Simple stretches can go a long way
For kids, stretches should be part of an overall, daily physical activity routine. Even though flexibility often seems to come naturally to children, we should pay attention to their level and type of activity to make sure stretching is included. Especially during growth spurts, children’s muscles may be tight, and stretching can help.
Get stretching during the summer when it is too hot to be outside. Let the kids enjoy these fun, playful stretches to keep them agile and active.
Here are our top five recommended stretches for children.
This pose is a great way to start any stretching routine. Kneel with toes touching and knees spread apart. (Some people prefer to keep knees together. Try both ways to see which is more comfortable.) Slowly bend over and touch the floor with the forehead. Arms can be at the sides, palms facing up, or extended in front of the head with palms on the floor. Inhale and exhale slowly and deeply; hold for 3 to 5 breaths.
Kids are sure to enjoy this yoga-influenced stretch with a fun name. This is good for the spine and also strengthens the abdominal muscles. Start on all fours with the spine and neck in a neutral position. The back should be flat like a tabletop. Eyes should look straight down to the floor. Inhale, drop the belly down and slowly lift the neck and head up. This is the cow half of the pose—picture a cow’s swayed back with bony hips.
Next, on an exhale, lift the belly and spine so the back is arched like a cat’s. Eyes look toward the bellybutton.
Alternate 5 to 10 cat-cow stretches, then return to the neutral hands-and-knees position.
Reach for the Stars
This simple, yet effective stretch works the upper body, shoulders, and arms. Stand up straight with feet together. With back straight, reach arms straight up and overhead, without locking elbows.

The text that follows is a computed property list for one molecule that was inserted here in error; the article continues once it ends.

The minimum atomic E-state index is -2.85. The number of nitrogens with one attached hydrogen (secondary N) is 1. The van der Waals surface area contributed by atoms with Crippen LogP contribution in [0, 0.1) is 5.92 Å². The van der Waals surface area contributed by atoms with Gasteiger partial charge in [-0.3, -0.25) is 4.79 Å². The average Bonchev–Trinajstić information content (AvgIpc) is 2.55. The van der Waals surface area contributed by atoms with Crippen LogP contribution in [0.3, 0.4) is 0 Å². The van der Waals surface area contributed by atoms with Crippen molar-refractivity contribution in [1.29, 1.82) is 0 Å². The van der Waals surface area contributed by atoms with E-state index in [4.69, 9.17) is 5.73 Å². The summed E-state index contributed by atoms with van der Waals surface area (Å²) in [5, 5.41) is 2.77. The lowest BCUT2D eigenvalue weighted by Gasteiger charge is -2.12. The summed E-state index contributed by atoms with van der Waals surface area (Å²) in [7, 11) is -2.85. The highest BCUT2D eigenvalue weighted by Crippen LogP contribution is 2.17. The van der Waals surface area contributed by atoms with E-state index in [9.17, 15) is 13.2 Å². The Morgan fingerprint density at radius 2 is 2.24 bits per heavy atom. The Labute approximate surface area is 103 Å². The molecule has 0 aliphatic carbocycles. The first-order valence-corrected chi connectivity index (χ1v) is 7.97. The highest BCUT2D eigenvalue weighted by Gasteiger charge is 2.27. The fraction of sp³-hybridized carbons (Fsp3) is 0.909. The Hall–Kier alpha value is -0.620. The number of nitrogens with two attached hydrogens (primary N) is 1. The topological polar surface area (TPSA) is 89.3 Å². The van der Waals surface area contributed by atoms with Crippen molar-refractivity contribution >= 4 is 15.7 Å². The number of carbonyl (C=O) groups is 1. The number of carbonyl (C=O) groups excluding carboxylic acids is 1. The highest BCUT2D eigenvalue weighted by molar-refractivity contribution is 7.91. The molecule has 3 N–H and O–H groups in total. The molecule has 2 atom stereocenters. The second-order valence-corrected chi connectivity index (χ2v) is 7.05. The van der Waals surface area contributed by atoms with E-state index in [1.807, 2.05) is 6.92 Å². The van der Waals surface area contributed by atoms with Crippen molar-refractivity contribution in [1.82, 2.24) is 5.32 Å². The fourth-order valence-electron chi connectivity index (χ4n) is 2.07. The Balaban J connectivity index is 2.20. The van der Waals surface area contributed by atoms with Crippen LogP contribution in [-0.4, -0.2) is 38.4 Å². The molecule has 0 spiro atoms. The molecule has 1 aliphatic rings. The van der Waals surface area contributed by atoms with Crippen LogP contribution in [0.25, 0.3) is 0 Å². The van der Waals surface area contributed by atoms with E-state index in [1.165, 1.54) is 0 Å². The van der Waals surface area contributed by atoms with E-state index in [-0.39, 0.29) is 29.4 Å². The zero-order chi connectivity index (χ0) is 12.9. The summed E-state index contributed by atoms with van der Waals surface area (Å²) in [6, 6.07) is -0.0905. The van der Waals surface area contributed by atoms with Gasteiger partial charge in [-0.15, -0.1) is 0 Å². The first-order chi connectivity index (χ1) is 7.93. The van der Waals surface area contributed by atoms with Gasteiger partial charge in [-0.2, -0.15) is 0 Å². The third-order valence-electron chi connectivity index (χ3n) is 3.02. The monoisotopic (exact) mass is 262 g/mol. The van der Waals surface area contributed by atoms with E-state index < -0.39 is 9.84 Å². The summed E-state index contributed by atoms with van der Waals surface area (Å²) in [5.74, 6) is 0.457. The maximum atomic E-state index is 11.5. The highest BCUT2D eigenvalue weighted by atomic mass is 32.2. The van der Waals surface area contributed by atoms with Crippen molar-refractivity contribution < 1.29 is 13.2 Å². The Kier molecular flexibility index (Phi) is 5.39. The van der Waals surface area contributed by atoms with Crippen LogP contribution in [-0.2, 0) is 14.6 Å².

Hands can be touching or apart. You can also do a very gentle back bend here. If you choose to bend backwards, keep chin and neck lifted.
Kids are usually quite adept at the butterfly stretch, which works the inner thighs and echoes the criss-cross pose they may sit in anytime they are on the floor.
In a seated position, place the soles of the feet together and hold them with the hands. The legs are now forming the butterfly “wings.” Elbows can be between the legs or resting on the knees. Gently press the knees down to increase the stretch. To add a spine stretch, bend forward from the upper back and reach forehead toward feet.
Sit on the floor with legs apart. The width of the straddle is up to you—whatever feels comfortable and a little challenging, without causing any pain.
Once seated, bend slowly over the right leg, then to the centre, then over the left leg. Hold each position for at least 10 to 30 seconds, without bouncing. These stretches work the lower back, inner thighs, and hamstrings (the large muscles on the back of the thighs).